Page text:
The Top 10 Interview Tips for Law Students Interviewing With Law Firms

This year, second- and third-year students seem to again be leaving no stones unturned in light of the bad economy. Most students seem to be interviewing as widely as possible and describe themselves as "taking no chances" or "covering all bases."
  Like it or not, we have chosen a profession with pronounced manic depressive tendencies, and the ever-expanding legal employment market seems to need to correct itself about every 10 years or so.


A. Harrison Barnes
Harrison Barnes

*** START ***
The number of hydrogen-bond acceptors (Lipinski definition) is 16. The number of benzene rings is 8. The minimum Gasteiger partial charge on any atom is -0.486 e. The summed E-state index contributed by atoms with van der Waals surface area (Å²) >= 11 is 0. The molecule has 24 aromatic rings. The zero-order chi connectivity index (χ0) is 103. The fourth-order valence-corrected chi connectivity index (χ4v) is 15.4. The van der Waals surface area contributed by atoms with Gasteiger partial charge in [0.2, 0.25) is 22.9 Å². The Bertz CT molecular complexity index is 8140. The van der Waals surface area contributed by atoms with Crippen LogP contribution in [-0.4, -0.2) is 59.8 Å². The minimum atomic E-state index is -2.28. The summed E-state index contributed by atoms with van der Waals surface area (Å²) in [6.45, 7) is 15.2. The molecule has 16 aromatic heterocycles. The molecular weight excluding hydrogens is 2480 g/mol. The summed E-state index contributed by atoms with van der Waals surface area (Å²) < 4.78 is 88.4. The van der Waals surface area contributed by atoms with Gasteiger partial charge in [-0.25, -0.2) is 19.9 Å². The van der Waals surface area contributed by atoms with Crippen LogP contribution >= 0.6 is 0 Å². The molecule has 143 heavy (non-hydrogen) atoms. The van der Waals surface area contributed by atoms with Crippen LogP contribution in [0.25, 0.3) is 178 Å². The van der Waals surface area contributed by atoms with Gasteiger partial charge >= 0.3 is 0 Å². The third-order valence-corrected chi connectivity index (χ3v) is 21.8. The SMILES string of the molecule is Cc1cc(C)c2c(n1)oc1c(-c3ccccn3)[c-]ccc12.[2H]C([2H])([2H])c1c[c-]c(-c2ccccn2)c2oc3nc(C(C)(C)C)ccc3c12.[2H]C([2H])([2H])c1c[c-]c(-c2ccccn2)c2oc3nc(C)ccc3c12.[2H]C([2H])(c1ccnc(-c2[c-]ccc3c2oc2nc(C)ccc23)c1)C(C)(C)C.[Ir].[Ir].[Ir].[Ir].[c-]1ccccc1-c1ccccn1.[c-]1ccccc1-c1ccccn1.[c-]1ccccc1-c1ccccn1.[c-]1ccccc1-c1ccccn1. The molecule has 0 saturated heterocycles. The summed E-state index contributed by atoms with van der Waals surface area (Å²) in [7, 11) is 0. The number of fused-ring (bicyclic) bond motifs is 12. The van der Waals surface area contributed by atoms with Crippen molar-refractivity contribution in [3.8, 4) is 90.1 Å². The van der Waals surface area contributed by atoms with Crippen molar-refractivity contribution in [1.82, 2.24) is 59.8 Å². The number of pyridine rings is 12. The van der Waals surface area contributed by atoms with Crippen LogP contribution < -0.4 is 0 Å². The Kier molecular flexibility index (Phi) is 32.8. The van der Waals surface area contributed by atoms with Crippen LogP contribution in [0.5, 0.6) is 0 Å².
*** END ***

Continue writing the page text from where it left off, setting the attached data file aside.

In a boom economy, it is just about impossible to screw up an interview. Employers are looking for a way to register a favorable impression. Maybe you won't get an offer if you state something on the order of "I hate being a team player" or "On principle, I refuse to revise my drafts," or "I never bother to read the cases -- the head notes are good enough for me." But just about anything short of that level of provocation is going to be acceptable. In an economy where hiring is tighter, interviewers are looking for "disqualification factors.

Most law students have entirely adequate social skills, but I still hear reports of being unable to salvage an interview that went sour for no apparent reason at all. Here are a few suggestions: